Waiting for children: New stories about infertility #ahcj13

About Marcie Fraser

Marcie Fraser is a health reporter at YNN-Albany. She is attending Health Journalism 2013 on an AHCJ-New York Health Journalism Fellowship, which is supported by the New York State Health Foundation.

According to the CDC, about 10 percent of women age 44 and younger, or 6.7 million, have trouble getting pregnant or staying pregnant. Women account for a third of infertility problems and men for another third.

In a session at Health Journalism 2013, Alice D. Domar, Ph.D., executive director of the Domar Center for Mind/Body Health said, “There is no other medical condition that has a negative impact on so many areas of a person’s life like infertility.”

She explained the link between infertility and emotional well being. “As infertility treatment continues, the risk for depression may increase which may reduce the chance for pregnancy.” Domar said, “infertility patients have the same anxiety and depression as HIV patients, cancer and heart disease patients.”

Why do people drop out of fertility treatment? The psychological burden of infertility takes a toll on fertility: the more the depressed patients are before in vitro fertilization is started, the higher the drop-out rate for infertility treatment.

Domar suggests treating the depression before they get IVF treatment.  Domar reports “many people fail to fill out depression scale because they don’t want to share the depth of misery they feel, hence they don’t receive treatment for depression.” Domar also said that the more stressed a women is during the infertility treatment, the more likely she will not get pregnant.

Domar suggested behavior cognitive therapy over taking selective serotonin reuptake inhibitors, saying that, while the data is not conclusive, it appears that SSRI’s have a negative effect on fertility.  Domar listed the risks of SSRI’s during pregnancy, including birth defects, miscarriage, preterm  birth, preeclampsia and smaller fetal growth.

Camille T.C. Hammond, M.D., M.P.H., who leads the Cade Foundation, shared personal stories regarding infertility. Her mother, at age 55, carried Hammond’s triplets.  To conceive, Hammond underwent six rounds of IVF.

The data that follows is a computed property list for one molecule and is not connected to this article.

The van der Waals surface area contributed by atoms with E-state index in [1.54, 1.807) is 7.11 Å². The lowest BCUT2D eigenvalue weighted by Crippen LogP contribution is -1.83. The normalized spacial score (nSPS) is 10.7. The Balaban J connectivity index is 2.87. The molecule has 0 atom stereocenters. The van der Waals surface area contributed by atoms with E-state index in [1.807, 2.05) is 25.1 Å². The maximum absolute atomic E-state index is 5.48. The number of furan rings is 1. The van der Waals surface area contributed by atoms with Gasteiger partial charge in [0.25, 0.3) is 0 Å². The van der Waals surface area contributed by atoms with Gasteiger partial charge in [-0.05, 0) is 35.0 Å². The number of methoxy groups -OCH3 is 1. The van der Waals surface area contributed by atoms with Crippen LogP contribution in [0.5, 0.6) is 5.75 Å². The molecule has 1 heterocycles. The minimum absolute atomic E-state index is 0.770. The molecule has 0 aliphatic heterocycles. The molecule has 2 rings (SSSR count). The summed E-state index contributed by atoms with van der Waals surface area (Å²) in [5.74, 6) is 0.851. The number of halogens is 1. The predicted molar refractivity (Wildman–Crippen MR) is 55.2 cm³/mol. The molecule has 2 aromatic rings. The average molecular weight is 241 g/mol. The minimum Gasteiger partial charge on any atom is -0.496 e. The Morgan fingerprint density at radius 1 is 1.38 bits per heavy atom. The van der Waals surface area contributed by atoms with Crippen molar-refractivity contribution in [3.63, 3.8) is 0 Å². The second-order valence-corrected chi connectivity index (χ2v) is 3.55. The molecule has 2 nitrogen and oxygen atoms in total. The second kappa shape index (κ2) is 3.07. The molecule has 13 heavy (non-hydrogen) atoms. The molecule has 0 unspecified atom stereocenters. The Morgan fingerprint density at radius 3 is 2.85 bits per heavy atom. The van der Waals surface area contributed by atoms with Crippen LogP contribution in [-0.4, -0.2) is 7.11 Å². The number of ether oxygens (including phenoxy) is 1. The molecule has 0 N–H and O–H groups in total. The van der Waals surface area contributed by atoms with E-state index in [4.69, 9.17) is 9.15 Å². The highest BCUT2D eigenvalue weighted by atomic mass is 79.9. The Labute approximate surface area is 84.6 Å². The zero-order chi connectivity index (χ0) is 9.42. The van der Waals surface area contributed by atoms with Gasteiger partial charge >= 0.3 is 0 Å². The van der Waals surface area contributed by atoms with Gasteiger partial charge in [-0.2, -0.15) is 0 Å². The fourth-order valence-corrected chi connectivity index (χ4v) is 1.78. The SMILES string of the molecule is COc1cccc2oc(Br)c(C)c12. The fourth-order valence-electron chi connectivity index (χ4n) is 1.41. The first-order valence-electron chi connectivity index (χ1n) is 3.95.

Aaron A. Styer, M.D., the associate director of the Basic Science Research Program and reproductive endocrinology and infertility fellowship at Massachusetts General Hospital, said the causes of infertility include low sperm count, endometriosis and tubal issues. The prime treatment options include stimulation of eggs, artificial insemination and IVF.

He said that when couples need a surrogate or a gestational carrier, there are many legal issues that have to be considered, such as medical insurance for carriers or surrogate as well as genetic rights. And with same-sex marriages now legal in some states, those couples need to be sure who their state “identifies” as the parent.

Styer identified one of the main efforts in infertility as reducing multiple births. He said many specialists are looking for the best ways to do that, mainly by transferring fewer fertilized eggs but ensuring those that are transferred are healthy.

For more information:
www.asrm.org
www.mgh.org/fertility.ctr
www.cadefoundation.org
www.domarcenter.com

1 thought on “Waiting for children: New stories about infertility #ahcj13

  1. Christian

    It can definitely become a loop. Infertility = depression = possibly reduced fertility. The depression impacts dads as well as moms. It’s tough to stay afloat sometimes when you’re dealing with this.

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